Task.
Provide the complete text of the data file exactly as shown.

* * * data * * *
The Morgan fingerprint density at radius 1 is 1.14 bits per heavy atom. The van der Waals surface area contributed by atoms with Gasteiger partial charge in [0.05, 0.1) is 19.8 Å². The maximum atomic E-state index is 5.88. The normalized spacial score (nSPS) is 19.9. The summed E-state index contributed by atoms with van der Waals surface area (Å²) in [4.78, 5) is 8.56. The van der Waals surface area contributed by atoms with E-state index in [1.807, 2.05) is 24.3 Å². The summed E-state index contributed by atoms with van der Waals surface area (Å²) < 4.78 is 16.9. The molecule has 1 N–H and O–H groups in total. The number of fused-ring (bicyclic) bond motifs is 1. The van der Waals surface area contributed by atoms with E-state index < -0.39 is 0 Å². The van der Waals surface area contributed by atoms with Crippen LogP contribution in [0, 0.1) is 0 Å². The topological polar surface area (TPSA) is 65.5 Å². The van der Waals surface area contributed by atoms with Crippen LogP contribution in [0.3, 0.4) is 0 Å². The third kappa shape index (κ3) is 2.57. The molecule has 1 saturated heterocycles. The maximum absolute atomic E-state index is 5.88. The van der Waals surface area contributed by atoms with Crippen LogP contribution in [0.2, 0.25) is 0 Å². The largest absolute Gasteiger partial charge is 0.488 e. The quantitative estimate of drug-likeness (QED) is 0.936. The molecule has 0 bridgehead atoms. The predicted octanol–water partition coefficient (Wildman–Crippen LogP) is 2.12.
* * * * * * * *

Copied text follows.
The Morgan fingerprint density at radius 1 is 1.14 bits per heavy atom. The van der Waals surface area contributed by atoms with Gasteiger partial charge in [0.05, 0.1) is 19.8 Å². The maximum atomic E-state index is 5.88. The normalized spacial score (nSPS) is 19.9. The summed E-state index contributed by atoms with van der Waals surface area (Å²) in [4.78, 5) is 8.56. The van der Waals surface area contributed by atoms with E-state index in [1.807, 2.05) is 24.3 Å². The summed E-state index contributed by atoms with van der Waals surface area (Å²) < 4.78 is 16.9. The molecule has 1 N–H and O–H groups in total. The number of fused-ring (bicyclic) bond motifs is 1. The van der Waals surface area contributed by atoms with E-state index < -0.39 is 0 Å². The van der Waals surface area contributed by atoms with Crippen LogP contribution in [0, 0.1) is 0 Å². The topological polar surface area (TPSA) is 65.5 Å². The van der Waals surface area contributed by atoms with Crippen LogP contribution in [0.3, 0.4) is 0 Å². The third kappa shape index (κ3) is 2.57. The molecule has 1 saturated heterocycles. The maximum absolute atomic E-state index is 5.88. The van der Waals surface area contributed by atoms with Crippen LogP contribution in [0.2, 0.25) is 0 Å². The largest absolute Gasteiger partial charge is 0.488 e. The quantitative estimate of drug-likeness (QED) is 0.936. The molecule has 0 bridgehead atoms. The predicted octanol–water partition coefficient (Wildman–Crippen LogP) is 2.12.